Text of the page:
Date: 01 Apr 08 - 10:15 AM

Anyone have any tips for when they get 'bunged up'?

Is it feasible to wash them to clean out gunk or will this damage them further?


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Subject: RE: Any help for a new harmonica player?
From: pavane
Date: 01 Apr 08 - 10:47 AM

Never did manage to clean them successfully, even if I dismantled the whole thing and tried to clean just the reeds.

On the subject of playing by ear:

I find that if I learn anything from written music (Notes, tab), it is MUCH more difficult to remember than if I learn by ear.

I think this is related to different memory areas in the brain.


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Subject: RE: Any help for a new harmonica player?
From: Mark Ross
Date: 01 Apr 08 - 11:06 AM

The easiest instrument to play, the hardest to teach.

Mark Ross


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Subject: RE: Any help for a new harmonica player?
From: GUEST,Arnie at work
Date: 01 Apr 08 - 11:08 AM

A useful tip regarding cleaning is to tap out the harmonica on your knee after every play. This stops excess moisture building up on the reeds and keeps it useable for a bit longer. I learned to play a 'gob-iron' from my father and I think my first real tune was 'Oh when the Saints come marching in' which is reasonably easy in either G or C. Some guitars players accompany themselves on a harp using a neck brace but this does mean that you can't use your hands to get the 'wow wow' effect. However, that's for the future Tracey!

Good luck

Arnie


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Subject: RE: Any help for a new harmonica player?
From: Les from Hull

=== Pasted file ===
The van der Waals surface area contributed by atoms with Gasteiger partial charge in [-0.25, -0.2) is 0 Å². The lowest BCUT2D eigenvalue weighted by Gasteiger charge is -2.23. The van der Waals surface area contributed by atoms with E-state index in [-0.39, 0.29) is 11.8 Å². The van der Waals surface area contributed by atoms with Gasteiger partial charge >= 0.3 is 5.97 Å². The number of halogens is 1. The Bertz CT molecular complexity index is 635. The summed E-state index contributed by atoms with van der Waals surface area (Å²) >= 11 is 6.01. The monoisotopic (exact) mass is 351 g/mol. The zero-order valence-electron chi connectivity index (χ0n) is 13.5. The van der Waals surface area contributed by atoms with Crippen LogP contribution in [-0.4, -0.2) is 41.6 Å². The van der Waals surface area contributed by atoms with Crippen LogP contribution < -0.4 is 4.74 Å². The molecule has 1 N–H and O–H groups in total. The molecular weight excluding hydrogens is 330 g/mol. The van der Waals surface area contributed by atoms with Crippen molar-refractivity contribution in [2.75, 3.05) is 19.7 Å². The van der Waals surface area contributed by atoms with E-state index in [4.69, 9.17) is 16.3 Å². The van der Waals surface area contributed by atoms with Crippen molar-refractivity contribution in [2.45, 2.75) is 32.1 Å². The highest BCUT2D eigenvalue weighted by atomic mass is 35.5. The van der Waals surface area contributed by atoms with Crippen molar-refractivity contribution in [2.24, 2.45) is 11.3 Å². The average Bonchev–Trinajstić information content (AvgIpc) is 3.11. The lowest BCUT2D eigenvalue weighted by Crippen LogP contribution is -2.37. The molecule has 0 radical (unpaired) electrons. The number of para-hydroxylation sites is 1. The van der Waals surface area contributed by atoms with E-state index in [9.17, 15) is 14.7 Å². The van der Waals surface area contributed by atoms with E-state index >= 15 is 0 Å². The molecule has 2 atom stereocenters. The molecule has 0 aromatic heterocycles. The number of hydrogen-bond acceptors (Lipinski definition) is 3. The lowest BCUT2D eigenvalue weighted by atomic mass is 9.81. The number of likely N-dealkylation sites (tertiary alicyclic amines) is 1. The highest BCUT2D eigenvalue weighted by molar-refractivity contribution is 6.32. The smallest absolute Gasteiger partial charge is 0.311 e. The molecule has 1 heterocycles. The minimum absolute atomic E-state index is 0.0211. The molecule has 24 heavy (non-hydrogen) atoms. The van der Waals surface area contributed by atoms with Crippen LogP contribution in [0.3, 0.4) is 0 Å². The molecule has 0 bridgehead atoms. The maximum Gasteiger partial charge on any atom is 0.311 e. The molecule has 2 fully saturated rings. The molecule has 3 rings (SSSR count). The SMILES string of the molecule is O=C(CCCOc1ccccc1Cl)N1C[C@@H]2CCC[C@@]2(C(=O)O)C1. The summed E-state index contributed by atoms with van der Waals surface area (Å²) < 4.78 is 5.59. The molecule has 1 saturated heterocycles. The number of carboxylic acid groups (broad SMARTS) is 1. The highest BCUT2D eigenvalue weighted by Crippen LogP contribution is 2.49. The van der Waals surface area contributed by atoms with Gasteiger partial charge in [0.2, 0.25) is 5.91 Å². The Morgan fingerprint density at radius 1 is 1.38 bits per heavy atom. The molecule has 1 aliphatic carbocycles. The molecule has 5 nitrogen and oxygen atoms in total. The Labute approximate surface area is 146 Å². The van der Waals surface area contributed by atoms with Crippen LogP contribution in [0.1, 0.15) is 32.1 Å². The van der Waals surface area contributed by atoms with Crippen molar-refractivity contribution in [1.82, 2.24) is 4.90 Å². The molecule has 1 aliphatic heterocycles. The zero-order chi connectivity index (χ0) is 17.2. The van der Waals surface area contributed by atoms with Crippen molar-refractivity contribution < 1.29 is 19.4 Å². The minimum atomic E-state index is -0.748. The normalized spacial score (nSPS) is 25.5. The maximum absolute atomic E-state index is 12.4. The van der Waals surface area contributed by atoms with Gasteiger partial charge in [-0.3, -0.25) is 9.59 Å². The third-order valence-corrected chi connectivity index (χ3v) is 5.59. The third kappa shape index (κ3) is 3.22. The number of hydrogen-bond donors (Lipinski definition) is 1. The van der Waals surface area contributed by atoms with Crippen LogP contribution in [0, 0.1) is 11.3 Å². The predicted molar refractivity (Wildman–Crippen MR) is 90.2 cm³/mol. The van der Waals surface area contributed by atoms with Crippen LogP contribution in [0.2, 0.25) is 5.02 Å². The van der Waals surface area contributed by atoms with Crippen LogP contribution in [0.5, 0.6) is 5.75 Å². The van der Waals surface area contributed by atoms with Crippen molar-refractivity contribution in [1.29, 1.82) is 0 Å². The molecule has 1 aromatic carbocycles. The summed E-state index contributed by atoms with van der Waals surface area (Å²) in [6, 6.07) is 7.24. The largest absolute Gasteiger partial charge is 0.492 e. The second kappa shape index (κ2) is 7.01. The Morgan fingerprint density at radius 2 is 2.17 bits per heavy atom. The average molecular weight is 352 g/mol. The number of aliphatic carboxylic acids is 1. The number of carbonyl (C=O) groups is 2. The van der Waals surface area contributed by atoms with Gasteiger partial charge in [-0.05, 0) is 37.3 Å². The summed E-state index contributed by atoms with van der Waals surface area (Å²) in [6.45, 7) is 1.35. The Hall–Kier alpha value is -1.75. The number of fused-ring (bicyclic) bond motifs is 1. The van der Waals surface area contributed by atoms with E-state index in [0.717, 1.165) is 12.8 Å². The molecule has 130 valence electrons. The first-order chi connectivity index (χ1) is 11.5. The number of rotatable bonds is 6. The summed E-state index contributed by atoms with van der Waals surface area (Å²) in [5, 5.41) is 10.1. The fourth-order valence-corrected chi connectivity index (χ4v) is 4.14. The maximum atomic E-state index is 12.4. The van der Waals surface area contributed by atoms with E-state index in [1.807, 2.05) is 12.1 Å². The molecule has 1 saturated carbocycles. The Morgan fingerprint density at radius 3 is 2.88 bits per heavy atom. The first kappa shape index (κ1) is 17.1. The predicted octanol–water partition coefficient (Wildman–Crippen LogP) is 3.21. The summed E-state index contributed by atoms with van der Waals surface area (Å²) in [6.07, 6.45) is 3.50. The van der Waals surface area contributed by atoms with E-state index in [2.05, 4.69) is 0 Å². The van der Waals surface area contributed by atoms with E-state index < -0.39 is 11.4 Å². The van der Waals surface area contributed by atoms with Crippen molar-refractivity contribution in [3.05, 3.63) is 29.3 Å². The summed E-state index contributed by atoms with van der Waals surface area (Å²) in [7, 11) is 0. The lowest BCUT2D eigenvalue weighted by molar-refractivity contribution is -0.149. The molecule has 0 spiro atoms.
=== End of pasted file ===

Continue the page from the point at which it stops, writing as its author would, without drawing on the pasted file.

Date: 01 Apr 08 - 11:18 AM

Harmonica maintenance (sensitive people read no further!)

You can clean out the mouth gunk that gathers around the holes with a pin. But to get the stuff that collects near the reeds you really have to open them up. Sometimes a sharp tap on your leg will work (with the gob-iron, this is not a plumbing joke). You can get a tool kit from Lee Oskar Harmonicas with good instructions, which are reprinted here Lee Oskars (and possibly others) also sell replacement reed plates.

On the subject of washing /soaking - with the older wooden bodied instruments it was often used to tighten up the instrument and make it more airtight. Some of the old blues players would only play them wet. But it doesn't really do the instrument any good. I don't play the wooden bodied ones any more - the comb swells beyond the reed plate and tends to act as a wood plane on your lips!

So you can wash your instruments under the tap, but only use water. Anything else will be going down you lungs when you play next! And shake and tap them to get them dry.


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Subject: RE: Any help for a new harmonica player?
From: Escapee
Date: 01 Apr 08 - 06:38 PM

I soak them briefly in hot soapy water and rinse them well. I dry them with a hair dryer, but try not to get them so dry they shrink or crack. Sometimes you have to give up and replace it.